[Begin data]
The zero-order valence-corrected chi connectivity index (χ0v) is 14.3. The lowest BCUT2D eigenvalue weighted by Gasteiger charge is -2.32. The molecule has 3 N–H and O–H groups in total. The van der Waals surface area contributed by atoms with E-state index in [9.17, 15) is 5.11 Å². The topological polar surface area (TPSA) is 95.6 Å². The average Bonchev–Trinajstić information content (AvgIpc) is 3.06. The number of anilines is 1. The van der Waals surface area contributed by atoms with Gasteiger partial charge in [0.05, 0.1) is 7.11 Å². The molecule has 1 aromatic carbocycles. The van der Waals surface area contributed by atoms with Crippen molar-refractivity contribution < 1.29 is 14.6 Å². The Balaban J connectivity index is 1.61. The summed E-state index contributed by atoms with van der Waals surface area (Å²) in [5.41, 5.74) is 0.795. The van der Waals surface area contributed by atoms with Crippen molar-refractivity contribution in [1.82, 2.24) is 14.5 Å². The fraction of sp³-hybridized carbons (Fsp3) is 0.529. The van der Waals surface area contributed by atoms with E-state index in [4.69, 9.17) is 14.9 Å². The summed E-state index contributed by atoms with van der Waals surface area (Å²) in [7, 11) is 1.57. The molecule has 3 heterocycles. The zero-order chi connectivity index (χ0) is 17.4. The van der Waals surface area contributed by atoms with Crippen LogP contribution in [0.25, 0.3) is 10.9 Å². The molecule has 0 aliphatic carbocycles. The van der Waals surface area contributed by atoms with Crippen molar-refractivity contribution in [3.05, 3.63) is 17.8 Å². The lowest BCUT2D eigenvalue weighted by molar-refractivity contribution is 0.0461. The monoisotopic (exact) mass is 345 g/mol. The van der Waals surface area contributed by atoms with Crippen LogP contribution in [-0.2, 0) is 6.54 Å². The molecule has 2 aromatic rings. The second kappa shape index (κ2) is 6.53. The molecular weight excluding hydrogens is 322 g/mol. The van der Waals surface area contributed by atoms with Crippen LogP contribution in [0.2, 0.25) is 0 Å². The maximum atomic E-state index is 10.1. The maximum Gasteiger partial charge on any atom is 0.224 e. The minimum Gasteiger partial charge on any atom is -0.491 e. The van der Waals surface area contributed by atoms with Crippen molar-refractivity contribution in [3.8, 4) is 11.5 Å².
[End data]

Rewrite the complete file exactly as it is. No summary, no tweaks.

The zero-order valence-corrected chi connectivity index (χ0v) is 14.3. The lowest BCUT2D eigenvalue weighted by Gasteiger charge is -2.32. The molecule has 3 N–H and O–H groups in total. The van der Waals surface area contributed by atoms with E-state index in [9.17, 15) is 5.11 Å². The topological polar surface area (TPSA) is 95.6 Å². The average Bonchev–Trinajstić information content (AvgIpc) is 3.06. The number of anilines is 1. The van der Waals surface area contributed by atoms with Gasteiger partial charge in [0.05, 0.1) is 7.11 Å². The molecule has 1 aromatic carbocycles. The van der Waals surface area contributed by atoms with Crippen molar-refractivity contribution < 1.29 is 14.6 Å². The Balaban J connectivity index is 1.61. The summed E-state index contributed by atoms with van der Waals surface area (Å²) in [5.41, 5.74) is 0.795. The van der Waals surface area contributed by atoms with Crippen molar-refractivity contribution in [1.82, 2.24) is 14.5 Å². The fraction of sp³-hybridized carbons (Fsp3) is 0.529. The van der Waals surface area contributed by atoms with E-state index in [4.69, 9.17) is 14.9 Å². The summed E-state index contributed by atoms with van der Waals surface area (Å²) in [7, 11) is 1.57. The molecule has 3 heterocycles. The zero-order chi connectivity index (χ0) is 17.4. The van der Waals surface area contributed by atoms with Crippen LogP contribution in [0.25, 0.3) is 10.9 Å². The molecule has 0 aliphatic carbocycles. The van der Waals surface area contributed by atoms with Crippen molar-refractivity contribution in [3.05, 3.63) is 17.8 Å². The lowest BCUT2D eigenvalue weighted by molar-refractivity contribution is 0.0461. The monoisotopic (exact) mass is 345 g/mol. The van der Waals surface area contributed by atoms with Crippen LogP contribution in [-0.2, 0) is 6.54 Å². The molecule has 2 aromatic rings. The second kappa shape index (κ2) is 6.53. The molecular weight excluding hydrogens is 322 g/mol. The van der Waals surface area contributed by atoms with Crippen LogP contribution in [0.2, 0.25) is 0 Å². The maximum atomic E-state index is 10.1. The maximum Gasteiger partial charge on any atom is 0.224 e. The minimum Gasteiger partial charge on any atom is -0.491 e. The van der Waals surface area contributed by atoms with Crippen molar-refractivity contribution in [3.8, 4) is 11.5 Å².